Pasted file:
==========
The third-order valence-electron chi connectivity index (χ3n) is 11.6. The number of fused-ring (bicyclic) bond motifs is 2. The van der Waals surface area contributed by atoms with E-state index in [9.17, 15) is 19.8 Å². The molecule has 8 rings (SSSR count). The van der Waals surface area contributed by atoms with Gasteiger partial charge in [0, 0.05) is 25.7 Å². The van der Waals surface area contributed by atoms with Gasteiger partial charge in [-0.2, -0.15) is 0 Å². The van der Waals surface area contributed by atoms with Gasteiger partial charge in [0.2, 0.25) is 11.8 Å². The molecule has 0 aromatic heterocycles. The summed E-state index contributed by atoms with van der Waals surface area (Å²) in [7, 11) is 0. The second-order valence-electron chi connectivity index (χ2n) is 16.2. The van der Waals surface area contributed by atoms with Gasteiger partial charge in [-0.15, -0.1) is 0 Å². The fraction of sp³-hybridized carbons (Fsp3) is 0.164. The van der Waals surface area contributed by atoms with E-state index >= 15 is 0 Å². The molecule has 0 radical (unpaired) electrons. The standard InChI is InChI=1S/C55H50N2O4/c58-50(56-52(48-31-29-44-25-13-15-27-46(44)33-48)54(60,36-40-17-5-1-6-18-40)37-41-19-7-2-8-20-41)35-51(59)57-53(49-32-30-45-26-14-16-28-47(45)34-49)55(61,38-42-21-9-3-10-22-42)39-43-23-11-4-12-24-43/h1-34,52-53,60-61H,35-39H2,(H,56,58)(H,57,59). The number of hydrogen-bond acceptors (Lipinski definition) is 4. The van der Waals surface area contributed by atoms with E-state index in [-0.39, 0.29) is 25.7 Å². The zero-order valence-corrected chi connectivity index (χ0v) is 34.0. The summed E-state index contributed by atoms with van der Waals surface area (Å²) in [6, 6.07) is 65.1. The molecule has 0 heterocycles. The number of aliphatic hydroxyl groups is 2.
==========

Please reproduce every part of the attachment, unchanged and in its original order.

The third-order valence-electron chi connectivity index (χ3n) is 11.6. The number of fused-ring (bicyclic) bond motifs is 2. The van der Waals surface area contributed by atoms with E-state index in [9.17, 15) is 19.8 Å². The molecule has 8 rings (SSSR count). The van der Waals surface area contributed by atoms with Gasteiger partial charge in [0, 0.05) is 25.7 Å². The van der Waals surface area contributed by atoms with Gasteiger partial charge in [-0.2, -0.15) is 0 Å². The van der Waals surface area contributed by atoms with Gasteiger partial charge in [0.2, 0.25) is 11.8 Å². The molecule has 0 aromatic heterocycles. The summed E-state index contributed by atoms with van der Waals surface area (Å²) in [7, 11) is 0. The second-order valence-electron chi connectivity index (χ2n) is 16.2. The van der Waals surface area contributed by atoms with Gasteiger partial charge in [-0.15, -0.1) is 0 Å². The fraction of sp³-hybridized carbons (Fsp3) is 0.164. The van der Waals surface area contributed by atoms with E-state index >= 15 is 0 Å². The molecule has 0 radical (unpaired) electrons. The standard InChI is InChI=1S/C55H50N2O4/c58-50(56-52(48-31-29-44-25-13-15-27-46(44)33-48)54(60,36-40-17-5-1-6-18-40)37-41-19-7-2-8-20-41)35-51(59)57-53(49-32-30-45-26-14-16-28-47(45)34-49)55(61,38-42-21-9-3-10-22-42)39-43-23-11-4-12-24-43/h1-34,52-53,60-61H,35-39H2,(H,56,58)(H,57,59). The number of hydrogen-bond acceptors (Lipinski definition) is 4. The van der Waals surface area contributed by atoms with E-state index in [-0.39, 0.29) is 25.7 Å². The zero-order valence-corrected chi connectivity index (χ0v) is 34.0. The summed E-state index contributed by atoms with van der Waals surface area (Å²) in [6, 6.07) is 65.1. The molecule has 0 heterocycles. The number of aliphatic hydroxyl groups is 2.